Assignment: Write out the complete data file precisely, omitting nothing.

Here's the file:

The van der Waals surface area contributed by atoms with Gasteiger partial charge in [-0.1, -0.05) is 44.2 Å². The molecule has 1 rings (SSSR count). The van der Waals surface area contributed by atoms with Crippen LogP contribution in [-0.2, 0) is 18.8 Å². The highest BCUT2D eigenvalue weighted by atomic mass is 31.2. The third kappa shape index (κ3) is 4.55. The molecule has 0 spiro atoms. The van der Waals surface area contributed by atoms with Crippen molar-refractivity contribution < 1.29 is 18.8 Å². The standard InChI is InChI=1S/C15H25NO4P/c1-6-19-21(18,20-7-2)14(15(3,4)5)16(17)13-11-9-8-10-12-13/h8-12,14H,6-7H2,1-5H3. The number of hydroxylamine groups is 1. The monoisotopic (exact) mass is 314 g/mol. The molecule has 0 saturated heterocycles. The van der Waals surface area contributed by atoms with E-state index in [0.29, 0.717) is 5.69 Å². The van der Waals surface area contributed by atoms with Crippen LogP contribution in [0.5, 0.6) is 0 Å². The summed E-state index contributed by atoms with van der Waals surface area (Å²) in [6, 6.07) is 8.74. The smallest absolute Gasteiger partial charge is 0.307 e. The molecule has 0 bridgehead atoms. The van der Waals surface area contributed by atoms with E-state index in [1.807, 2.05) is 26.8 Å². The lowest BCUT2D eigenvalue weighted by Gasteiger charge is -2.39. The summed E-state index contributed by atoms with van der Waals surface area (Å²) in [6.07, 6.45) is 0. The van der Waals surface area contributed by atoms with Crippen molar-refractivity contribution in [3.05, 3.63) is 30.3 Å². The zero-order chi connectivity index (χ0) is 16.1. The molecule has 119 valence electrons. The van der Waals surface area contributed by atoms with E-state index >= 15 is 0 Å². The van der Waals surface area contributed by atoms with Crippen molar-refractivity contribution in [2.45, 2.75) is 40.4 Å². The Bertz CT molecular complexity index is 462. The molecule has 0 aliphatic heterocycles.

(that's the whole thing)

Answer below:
The van der Waals surface area contributed by atoms with Gasteiger partial charge in [-0.1, -0.05) is 44.2 Å². The molecule has 1 rings (SSSR count). The van der Waals surface area contributed by atoms with Crippen LogP contribution in [-0.2, 0) is 18.8 Å². The highest BCUT2D eigenvalue weighted by atomic mass is 31.2. The third kappa shape index (κ3) is 4.55. The molecule has 0 spiro atoms. The van der Waals surface area contributed by atoms with Crippen molar-refractivity contribution < 1.29 is 18.8 Å². The standard InChI is InChI=1S/C15H25NO4P/c1-6-19-21(18,20-7-2)14(15(3,4)5)16(17)13-11-9-8-10-12-13/h8-12,14H,6-7H2,1-5H3. The number of hydroxylamine groups is 1. The monoisotopic (exact) mass is 314 g/mol. The molecule has 0 saturated heterocycles. The van der Waals surface area contributed by atoms with E-state index in [0.29, 0.717) is 5.69 Å². The van der Waals surface area contributed by atoms with Crippen LogP contribution in [0.5, 0.6) is 0 Å². The summed E-state index contributed by atoms with van der Waals surface area (Å²) in [6, 6.07) is 8.74. The smallest absolute Gasteiger partial charge is 0.307 e. The molecule has 0 bridgehead atoms. The van der Waals surface area contributed by atoms with E-state index in [1.807, 2.05) is 26.8 Å². The lowest BCUT2D eigenvalue weighted by Gasteiger charge is -2.39. The summed E-state index contributed by atoms with van der Waals surface area (Å²) in [6.07, 6.45) is 0. The van der Waals surface area contributed by atoms with Crippen molar-refractivity contribution in [3.05, 3.63) is 30.3 Å². The zero-order chi connectivity index (χ0) is 16.1. The molecule has 119 valence electrons. The van der Waals surface area contributed by atoms with E-state index >= 15 is 0 Å². The van der Waals surface area contributed by atoms with Crippen molar-refractivity contribution in [2.45, 2.75) is 40.4 Å². The Bertz CT molecular complexity index is 462. The molecule has 0 aliphatic heterocycles.